Maryland has a high level of naturally occurring arsenic in its water, and its Department of the Environment has estimated that 37 water systems serving more than 26,000 people now exceed the 10-parts-per-billion arsenic limit. These include systems serving several towns as well as individual developments, mobile home parks, schools and businesses in Dorchester, Caroline, Queen Anne's, Worcester, Garrett, St. Mary's and Talbot counties.

General Manager George Hanson's Chesapeake Water Association in Lusby, Md., serves 4,000 town residents with four wells. Three of them meet the new arsenic standard, but one well has 14 parts per billion in its water. He estimated that cleaning it up would cost between $1 million and $4 million.

"It's some of the most beautiful water I've ever seen. The arsenic is the only thing that fouls the entire system," Hanson said, adding that he and other community water suppliers are hoping the new EPA proposal will offer them a way out. "They're waiting for someone to help them."

Under the Safe Drinking Water Act Amendments of 1996, complying with federal drinking water standards is not supposed to cost water systems more than 2.5 percent of the median U.S. household income, which in 2004 was $44,684, per household served. That means meeting these standards should not cost more than $1,117 per household.

Under EPA's proposal, drinking water compliance could not cost more than $335 per household.

Several public officials and environmental experts said they were just starting to review the administration's plan, but some said they worry that it could lead to broad exemptions from the current federal contaminant standards cities and larger towns must also meet. Besides arsenic, other water contaminants including radon and lead pose a health threat in some communities.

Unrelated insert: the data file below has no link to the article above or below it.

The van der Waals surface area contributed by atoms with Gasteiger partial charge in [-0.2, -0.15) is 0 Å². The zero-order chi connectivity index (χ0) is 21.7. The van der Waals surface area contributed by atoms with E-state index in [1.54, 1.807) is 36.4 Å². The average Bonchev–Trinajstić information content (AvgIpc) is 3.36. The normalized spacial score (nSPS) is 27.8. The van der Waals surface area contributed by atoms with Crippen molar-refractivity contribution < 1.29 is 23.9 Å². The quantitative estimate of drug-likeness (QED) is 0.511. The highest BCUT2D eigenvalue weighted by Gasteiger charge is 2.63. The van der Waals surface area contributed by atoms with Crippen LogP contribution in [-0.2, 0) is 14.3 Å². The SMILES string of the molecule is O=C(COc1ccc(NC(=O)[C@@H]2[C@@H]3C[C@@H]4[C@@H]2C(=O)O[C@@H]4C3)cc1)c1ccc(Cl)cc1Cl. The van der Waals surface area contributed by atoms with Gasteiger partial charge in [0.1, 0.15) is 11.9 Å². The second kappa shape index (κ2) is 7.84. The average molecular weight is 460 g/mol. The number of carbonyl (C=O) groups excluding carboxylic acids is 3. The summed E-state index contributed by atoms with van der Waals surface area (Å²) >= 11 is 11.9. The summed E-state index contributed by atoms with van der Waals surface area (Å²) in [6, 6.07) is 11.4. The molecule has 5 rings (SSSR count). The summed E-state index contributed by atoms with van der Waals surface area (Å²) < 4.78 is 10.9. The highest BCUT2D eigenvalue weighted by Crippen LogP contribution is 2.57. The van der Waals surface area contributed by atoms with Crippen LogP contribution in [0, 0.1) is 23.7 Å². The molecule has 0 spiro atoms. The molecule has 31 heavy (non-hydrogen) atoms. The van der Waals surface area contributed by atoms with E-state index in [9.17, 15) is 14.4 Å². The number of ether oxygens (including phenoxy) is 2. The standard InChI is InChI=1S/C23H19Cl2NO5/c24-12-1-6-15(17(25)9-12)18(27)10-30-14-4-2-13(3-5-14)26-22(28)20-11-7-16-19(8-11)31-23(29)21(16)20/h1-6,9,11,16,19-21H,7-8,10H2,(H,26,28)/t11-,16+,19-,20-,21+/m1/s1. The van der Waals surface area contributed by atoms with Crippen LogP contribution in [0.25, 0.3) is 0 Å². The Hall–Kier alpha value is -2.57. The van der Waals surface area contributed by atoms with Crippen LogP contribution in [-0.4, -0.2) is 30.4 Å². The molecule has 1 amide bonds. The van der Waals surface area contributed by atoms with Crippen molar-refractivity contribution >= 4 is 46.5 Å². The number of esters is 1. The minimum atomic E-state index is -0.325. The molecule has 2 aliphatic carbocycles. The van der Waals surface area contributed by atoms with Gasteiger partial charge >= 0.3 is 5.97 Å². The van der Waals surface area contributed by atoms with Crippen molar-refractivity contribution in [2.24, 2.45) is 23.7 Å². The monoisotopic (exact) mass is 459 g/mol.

James Taft, executive director of the Association of State Drinking Water Administrators, said he and others are concerned that the less stringent standard will "become the rule, rather than the exception" if larger communities press for similar relief.

Avner Vengosh, a geochemistry and hydrology professor at Duke University's Nicholas School of the Environment and Earth Sciences, said he was surprised by the administration's proposal because North Carolina officials are trying to keep arsenic levels as low as 2 parts per billion.

"It's a bit ironic you have this loosening in the EPA standard when local authorities are making it more stringent," Vengosh said, adding that many rural residents "have no clue what they have in the water."

National Rural Water Association analyst Mike Keegan, who backs the administration's proposal, said the current rule is based on what contaminant levels are economically and technically feasible, rather than what is essential to preserve public health.

The administration may face a fight on Capitol Hill over the proposal. Rep. Henry A. Waxman (D-Calif.), who helped write the 1996 law, said EPA's proposal, "if finalized, would allow weakened drinking water standards, not just in rural areas, but in the majority of drinking water systems in the United States."